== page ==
They weren't coming just to get wasted says Mel Cavaricci aka DJ Melrecalling the crowd milling in front of his sound table at a party in March.It was at the height of the annual South by Southwest (SXSW) conference, held in Austin, Texas. The event, which started as a music festival, more recently has become famous for propelling the likes of Twitter, Foursquare, Meerkat, and other fast-growing startups. Tech and media companies throw liquor-soaked bashes to celebrate themselves, promote products, and woo hard-to-hire software developers. Music service Spotify hosted a week-long concert series. MRY, a digital marketing firm, hosted a party featuring rapper Busta Rhymes and dancers with big Day-Glo sticks.
This year, Cavaricci had been hired to spin for a company he’d never seen around SXSW before: Goldman Sachs. The party was different from his usual gigs; it was hard for the deejay—a veteran of many SXSW raves—to figure out what to play. “From the looks of the crowd, they didn’t want to hear EDM,” he says. So instead of electronic dance music, he picked oldies. One in particular, Edwin Starr’s 1970s classic Easin’ In, seemed to fit: “There’s a man coming into town ... Like a cat that’s stalking its prey, he don’t wanna let it get away ....”
Goldman Sachs, arguably the most powerful bank in the world, quietly, without fanfare, is making a play to become one of the most influential investors in technology startups. According to research firm CB Insights, the Wall Street bank has participated in 132 fund-raising rounds in private technology companies since 2009, with 77 of those deals made in the past 2½ years alone.
Its activities rival those of the top venture capital firms in Silicon Valley. Goldman has backed Uber Technologies, Pinterest, Dropbox, and 12 other so-called unicorns, that once-rare breed of startup valued at $1 billion or more. Goldman ranks in the top 10 of CB Insights’ unicorn backers—ahead of such Silicon Valley heavyweights as Peter Thiel’s Founders Fund and New Enterprise Associates. And unlike many of Silicon Valley’s top financiers, Goldman’s reach is truly global: It’s in startups ranging from an online pet store in China to a food delivery site headquartered in Germany, to a Korean app developer.
What’s driving Goldman into venture territory? This is where the action (and the big money) is. At last count, there were 119 startups valued at more than $1 billion— almost all created within the past few years. Consider Uber, whose private valuation in just six years has soared from zero to $50 billion based on reports that it’s trying to raise more money.
That kind of skyrocketing growth is hard for Wall Street veterans to resist. Blackstone cofounder Steve Schwarzman, 68, recently confessed that if he were 30 years younger, he’d move to California. “There’s so much disruption and so much amazing value creation,” he said at a conference in late May. Ruth Porat left her post as chief financial officer of Morgan Stanley earlier this year to become Google’s CFO. Sarah Friar, a Goldman alum, is now CFO of Square, the payments company started by Twitter co-founder Jack Dorsey. Ex–Goldman banker Anthony Noto is Twitter’s CFO.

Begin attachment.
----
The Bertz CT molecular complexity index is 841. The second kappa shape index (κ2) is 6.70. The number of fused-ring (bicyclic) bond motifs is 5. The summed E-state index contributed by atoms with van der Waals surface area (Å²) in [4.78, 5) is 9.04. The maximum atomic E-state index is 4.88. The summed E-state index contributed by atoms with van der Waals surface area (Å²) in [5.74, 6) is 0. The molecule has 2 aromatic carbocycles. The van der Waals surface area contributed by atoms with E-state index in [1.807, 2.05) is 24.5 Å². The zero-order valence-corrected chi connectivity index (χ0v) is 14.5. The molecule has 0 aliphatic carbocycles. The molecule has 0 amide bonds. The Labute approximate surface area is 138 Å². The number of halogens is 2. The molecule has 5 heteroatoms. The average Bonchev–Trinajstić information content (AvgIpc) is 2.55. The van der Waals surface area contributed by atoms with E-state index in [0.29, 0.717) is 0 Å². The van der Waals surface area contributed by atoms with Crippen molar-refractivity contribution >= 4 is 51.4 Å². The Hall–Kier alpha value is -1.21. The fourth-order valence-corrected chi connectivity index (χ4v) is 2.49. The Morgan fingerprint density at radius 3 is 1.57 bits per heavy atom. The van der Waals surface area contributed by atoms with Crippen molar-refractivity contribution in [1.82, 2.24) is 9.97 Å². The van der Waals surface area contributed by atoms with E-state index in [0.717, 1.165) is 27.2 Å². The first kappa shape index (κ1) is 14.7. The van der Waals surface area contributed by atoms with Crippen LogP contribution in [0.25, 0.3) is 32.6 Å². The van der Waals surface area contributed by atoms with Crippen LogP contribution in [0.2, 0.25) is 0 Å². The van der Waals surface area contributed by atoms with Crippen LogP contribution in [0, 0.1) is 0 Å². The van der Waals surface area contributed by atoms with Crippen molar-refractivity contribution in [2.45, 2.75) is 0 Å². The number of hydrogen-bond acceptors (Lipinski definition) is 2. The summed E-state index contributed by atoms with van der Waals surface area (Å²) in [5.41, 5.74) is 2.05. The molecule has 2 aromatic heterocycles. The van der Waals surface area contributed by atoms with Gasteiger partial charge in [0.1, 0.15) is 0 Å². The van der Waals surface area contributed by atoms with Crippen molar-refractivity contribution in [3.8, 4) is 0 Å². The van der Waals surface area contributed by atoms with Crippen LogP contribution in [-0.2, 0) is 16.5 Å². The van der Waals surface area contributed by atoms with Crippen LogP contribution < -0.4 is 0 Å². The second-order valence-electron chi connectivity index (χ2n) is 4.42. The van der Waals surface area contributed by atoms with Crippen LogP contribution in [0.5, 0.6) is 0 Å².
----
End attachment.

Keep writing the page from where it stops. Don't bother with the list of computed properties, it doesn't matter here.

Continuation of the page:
Wall Street used to wait for startups to go public before investing in them. These days, however, entrepreneurs don’t need the public markets like they used to; private capital is plentiful. Uber has raised some $6 billion in equity and debt, and it hasn’t announced any plans to go public. “By the time you IPO as a company with a $60 billion market cap, you are really in the stratosphere,” says Joshua Spencer, manager of T. Rowe Price’s Global Technology Fund. “The opportunity to invest has passed; the explosive growth is often behind them.”
This market moves fast: When Airbnb raised money in April 2014, the company was valued at $10 billion; a year later, that valuation had more than doubled to $25 billion, when it raised another $1.5 billion. Included in the latest round were East Coast investors, most of whom would never have invested at such an early stage in the last tech boom: Fidelity Investments, T. Rowe Price, and Tiger Global Management—all now prolific operators in Silicon Valley.
For Goldman, however, this isn’t just about chasing returns. Startup investing isn’t a game changer for a firm with a $95 billion market cap and $860 billion in total assets on its balance sheet. “The return-on-equity impact isn’t going to be that intense,” says Jeffery Harte, an analyst who covers financial institutions at Sandler O’Neill & Partners. But, he says, “being on the cutting edge of technology has become more important then ever.”
Goldman’s approach to startup finance is complex and expansive, much like Goldman itself. Deals can originate with investment bankers; the securities division, which can make strategic investments; or private banking. While some groups invest client money, others use the firm’s own, and still others provide traditional investment banking services. Goldman’s first deal with Uber, in 2011, was an equity bet; its second, in January, was debt.
Goldman’s venture gambit comes at a time when it is fashionable to chase entrepreneurs and talk up one’s tech savvy. “We are a technology company,” CEO Lloyd Blankfein said in a May podcast on the firm’s website. Blankfein hosted Goldman’s annual shareholders meeting in San Francisco this spring to show the firm is part of the scene. “You better spend a lot of time there,” he said, “and we do.”
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